In the manner described above, the decoder of this embodiment permits easy decoding of the compressed codes produced by multiplexing a plurality of multilevel time series signals including the voice signal or mode signal in addition to the video signal.
The decoder of this embodiment has the following features:
(1) The decoder enjoys high operational speed and notable simplicity of circuit configuration because the arrangement inversion of the variable length code is effected by causing compressed data read out in parallel l-bit pattern to be converted into the separated parallel m'-bit variable length code.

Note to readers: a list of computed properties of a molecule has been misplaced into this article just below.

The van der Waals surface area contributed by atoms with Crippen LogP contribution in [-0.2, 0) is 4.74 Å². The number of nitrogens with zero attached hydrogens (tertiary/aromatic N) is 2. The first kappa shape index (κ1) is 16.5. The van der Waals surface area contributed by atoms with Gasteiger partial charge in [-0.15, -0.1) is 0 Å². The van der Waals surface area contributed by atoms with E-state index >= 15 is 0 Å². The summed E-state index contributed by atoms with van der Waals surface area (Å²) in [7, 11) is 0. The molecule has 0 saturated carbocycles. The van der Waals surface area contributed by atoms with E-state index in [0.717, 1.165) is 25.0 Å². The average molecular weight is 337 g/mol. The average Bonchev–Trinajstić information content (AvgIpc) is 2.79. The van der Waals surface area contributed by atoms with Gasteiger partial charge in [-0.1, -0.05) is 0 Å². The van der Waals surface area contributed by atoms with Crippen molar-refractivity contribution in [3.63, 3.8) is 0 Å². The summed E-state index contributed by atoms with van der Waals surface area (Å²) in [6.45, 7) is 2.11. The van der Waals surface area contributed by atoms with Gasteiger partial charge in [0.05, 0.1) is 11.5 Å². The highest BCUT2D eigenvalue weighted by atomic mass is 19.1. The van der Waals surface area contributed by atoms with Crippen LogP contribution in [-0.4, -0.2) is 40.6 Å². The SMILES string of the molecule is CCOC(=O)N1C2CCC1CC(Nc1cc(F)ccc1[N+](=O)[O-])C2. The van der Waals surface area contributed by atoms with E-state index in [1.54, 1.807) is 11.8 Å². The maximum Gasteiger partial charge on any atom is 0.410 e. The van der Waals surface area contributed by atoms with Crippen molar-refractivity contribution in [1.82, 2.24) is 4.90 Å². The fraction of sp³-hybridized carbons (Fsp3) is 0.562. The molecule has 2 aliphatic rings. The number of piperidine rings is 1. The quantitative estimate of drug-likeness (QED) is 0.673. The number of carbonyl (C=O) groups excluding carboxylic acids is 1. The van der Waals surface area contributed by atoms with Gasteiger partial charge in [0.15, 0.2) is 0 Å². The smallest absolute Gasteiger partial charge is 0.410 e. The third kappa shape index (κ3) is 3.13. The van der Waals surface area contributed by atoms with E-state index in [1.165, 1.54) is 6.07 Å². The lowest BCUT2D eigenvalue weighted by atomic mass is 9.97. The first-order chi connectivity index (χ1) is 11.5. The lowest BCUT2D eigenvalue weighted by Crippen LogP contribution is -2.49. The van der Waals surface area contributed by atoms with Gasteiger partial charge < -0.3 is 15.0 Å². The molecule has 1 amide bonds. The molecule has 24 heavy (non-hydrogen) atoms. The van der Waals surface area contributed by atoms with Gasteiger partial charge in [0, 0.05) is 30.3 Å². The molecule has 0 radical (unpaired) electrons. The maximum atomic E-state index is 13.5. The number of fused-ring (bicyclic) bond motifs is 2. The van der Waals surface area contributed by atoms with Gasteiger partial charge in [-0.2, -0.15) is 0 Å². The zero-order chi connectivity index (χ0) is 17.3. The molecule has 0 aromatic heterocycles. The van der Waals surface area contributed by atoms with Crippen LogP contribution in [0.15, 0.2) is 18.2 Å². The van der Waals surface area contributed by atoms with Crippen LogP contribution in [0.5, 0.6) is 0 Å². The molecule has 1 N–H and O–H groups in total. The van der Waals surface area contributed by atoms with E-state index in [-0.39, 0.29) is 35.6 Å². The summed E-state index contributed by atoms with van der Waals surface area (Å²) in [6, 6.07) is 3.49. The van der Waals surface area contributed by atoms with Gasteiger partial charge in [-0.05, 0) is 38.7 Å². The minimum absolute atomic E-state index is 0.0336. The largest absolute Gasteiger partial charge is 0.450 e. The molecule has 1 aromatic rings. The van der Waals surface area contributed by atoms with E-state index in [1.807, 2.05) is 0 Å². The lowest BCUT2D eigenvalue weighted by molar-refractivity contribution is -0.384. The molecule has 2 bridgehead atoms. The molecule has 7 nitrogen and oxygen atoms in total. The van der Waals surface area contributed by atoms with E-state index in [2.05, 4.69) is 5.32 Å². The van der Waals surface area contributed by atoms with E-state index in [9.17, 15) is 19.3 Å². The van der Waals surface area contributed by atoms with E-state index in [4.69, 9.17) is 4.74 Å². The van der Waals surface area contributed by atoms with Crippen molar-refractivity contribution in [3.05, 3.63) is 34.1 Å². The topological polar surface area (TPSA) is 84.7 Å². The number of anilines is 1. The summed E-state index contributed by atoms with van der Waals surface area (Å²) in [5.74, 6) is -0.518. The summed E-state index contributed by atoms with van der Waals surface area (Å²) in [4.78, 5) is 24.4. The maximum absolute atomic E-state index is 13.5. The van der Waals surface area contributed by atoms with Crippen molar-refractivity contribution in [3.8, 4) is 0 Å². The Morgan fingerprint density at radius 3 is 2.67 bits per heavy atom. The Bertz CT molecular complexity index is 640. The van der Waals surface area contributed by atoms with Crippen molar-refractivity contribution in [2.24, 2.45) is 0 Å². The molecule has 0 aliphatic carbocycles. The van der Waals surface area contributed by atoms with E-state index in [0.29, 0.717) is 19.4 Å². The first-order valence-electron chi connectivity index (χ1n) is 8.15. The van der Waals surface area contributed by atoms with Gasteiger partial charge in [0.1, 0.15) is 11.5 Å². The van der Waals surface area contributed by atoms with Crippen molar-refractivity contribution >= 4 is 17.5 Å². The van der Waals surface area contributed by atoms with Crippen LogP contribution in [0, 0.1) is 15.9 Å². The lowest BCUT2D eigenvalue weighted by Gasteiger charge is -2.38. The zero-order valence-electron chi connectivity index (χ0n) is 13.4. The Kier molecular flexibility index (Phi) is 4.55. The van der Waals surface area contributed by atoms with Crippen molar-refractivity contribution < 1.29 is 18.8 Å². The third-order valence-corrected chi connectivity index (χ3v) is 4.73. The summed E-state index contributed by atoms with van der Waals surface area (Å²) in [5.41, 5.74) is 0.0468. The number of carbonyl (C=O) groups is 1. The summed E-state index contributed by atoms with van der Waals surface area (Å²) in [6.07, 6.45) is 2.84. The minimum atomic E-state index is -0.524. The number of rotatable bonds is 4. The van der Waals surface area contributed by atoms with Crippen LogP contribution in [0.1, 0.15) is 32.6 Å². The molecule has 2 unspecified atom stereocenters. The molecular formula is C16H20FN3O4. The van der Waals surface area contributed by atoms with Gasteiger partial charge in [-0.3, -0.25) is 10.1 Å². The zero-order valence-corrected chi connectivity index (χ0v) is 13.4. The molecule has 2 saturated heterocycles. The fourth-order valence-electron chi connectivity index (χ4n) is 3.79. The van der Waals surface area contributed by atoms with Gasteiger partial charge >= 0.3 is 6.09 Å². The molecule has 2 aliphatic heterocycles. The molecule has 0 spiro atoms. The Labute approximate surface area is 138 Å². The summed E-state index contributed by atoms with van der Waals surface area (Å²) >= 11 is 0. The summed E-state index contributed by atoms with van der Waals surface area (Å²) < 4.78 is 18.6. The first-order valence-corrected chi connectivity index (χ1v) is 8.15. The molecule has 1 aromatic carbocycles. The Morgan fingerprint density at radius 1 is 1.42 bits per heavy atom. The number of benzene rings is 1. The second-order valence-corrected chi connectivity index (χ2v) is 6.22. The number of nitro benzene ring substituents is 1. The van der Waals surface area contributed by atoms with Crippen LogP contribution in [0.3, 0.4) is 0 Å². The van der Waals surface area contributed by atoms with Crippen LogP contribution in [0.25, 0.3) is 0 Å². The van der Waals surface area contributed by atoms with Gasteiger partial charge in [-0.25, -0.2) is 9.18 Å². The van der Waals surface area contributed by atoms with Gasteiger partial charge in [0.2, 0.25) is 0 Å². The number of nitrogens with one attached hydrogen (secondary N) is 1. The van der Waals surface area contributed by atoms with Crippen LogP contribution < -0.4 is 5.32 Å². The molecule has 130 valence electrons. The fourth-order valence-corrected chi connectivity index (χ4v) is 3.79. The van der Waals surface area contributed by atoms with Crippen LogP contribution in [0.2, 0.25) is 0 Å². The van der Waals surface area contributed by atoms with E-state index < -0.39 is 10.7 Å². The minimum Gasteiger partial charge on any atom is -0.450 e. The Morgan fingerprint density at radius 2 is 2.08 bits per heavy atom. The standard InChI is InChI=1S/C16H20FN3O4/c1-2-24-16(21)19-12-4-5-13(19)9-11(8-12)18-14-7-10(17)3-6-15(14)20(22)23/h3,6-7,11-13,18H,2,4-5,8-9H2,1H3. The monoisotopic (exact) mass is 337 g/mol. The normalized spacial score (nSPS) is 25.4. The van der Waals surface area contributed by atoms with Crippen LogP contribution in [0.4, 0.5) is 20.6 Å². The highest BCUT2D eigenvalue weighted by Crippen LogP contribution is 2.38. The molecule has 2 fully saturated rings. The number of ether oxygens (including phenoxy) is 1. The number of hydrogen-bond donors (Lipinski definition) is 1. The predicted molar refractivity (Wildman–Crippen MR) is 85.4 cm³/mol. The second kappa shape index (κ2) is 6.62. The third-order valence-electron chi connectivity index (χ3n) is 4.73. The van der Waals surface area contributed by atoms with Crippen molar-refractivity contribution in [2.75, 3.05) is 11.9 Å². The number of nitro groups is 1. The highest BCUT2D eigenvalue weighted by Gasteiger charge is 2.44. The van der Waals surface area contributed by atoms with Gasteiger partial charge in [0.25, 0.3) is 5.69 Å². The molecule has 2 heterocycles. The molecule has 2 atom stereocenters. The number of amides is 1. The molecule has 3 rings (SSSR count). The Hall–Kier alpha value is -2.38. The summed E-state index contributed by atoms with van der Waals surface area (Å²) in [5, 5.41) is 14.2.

(2) The decoder imposes no restriction on the kind of synchronizing code and enjoys flexibility because detection of the synchronizing code for the determination of the initial condition of the operation of arrangement inversion is effected with respect to the read-out parallel data to detect the bit position beginning the synchronizing code.
(3) The decoder permits simplification of the whole circuit configuration because the variable bit arrangement inverse converter circuit can be used in common to a plurality of multiplexed multi-level time series signals.
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|U.S. Classification||704/206, 704/212|
|International Classification||G06T9/00, H03M7/40|
|Cooperative Classification||G06T9/005, H03M7/40|
|European Classification||G06T9/00S, H03M7/40|
|Feb 6, 1989||FPAY||Fee payment|
Year of fee payment: 4
|Feb 6, 1993||FPAY||Fee payment|
Year of fee payment: 8
|Feb 5, 1997||FPAY||Fee payment|
Year of fee payment: 12